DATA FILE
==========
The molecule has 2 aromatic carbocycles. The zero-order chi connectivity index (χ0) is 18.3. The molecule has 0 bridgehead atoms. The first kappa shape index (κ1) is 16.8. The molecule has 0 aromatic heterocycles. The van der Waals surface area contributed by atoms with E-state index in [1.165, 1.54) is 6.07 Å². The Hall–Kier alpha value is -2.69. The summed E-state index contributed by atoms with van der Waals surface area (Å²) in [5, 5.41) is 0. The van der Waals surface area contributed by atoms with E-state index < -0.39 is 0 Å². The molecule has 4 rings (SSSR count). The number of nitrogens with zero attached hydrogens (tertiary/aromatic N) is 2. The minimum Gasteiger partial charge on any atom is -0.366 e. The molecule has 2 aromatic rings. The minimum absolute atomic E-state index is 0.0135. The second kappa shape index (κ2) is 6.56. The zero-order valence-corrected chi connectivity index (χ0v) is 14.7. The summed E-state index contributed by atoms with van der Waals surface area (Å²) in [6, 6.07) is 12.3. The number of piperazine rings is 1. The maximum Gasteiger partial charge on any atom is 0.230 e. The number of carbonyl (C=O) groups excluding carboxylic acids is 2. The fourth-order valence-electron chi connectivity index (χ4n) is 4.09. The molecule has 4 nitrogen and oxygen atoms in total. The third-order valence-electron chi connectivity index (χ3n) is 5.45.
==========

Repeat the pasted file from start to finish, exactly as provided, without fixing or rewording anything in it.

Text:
The molecule has 2 aromatic carbocycles. The zero-order chi connectivity index (χ0) is 18.3. The molecule has 0 bridgehead atoms. The first kappa shape index (κ1) is 16.8. The molecule has 0 aromatic heterocycles. The van der Waals surface area contributed by atoms with E-state index in [1.165, 1.54) is 6.07 Å². The Hall–Kier alpha value is -2.69. The summed E-state index contributed by atoms with van der Waals surface area (Å²) in [5, 5.41) is 0. The van der Waals surface area contributed by atoms with E-state index < -0.39 is 0 Å². The molecule has 4 rings (SSSR count). The number of nitrogens with zero attached hydrogens (tertiary/aromatic N) is 2. The minimum Gasteiger partial charge on any atom is -0.366 e. The molecule has 2 aromatic rings. The minimum absolute atomic E-state index is 0.0135. The second kappa shape index (κ2) is 6.56. The zero-order valence-corrected chi connectivity index (χ0v) is 14.7. The summed E-state index contributed by atoms with van der Waals surface area (Å²) in [6, 6.07) is 12.3. The number of piperazine rings is 1. The maximum Gasteiger partial charge on any atom is 0.230 e. The number of carbonyl (C=O) groups excluding carboxylic acids is 2. The fourth-order valence-electron chi connectivity index (χ4n) is 4.09. The molecule has 4 nitrogen and oxygen atoms in total. The third-order valence-electron chi connectivity index (χ3n) is 5.45.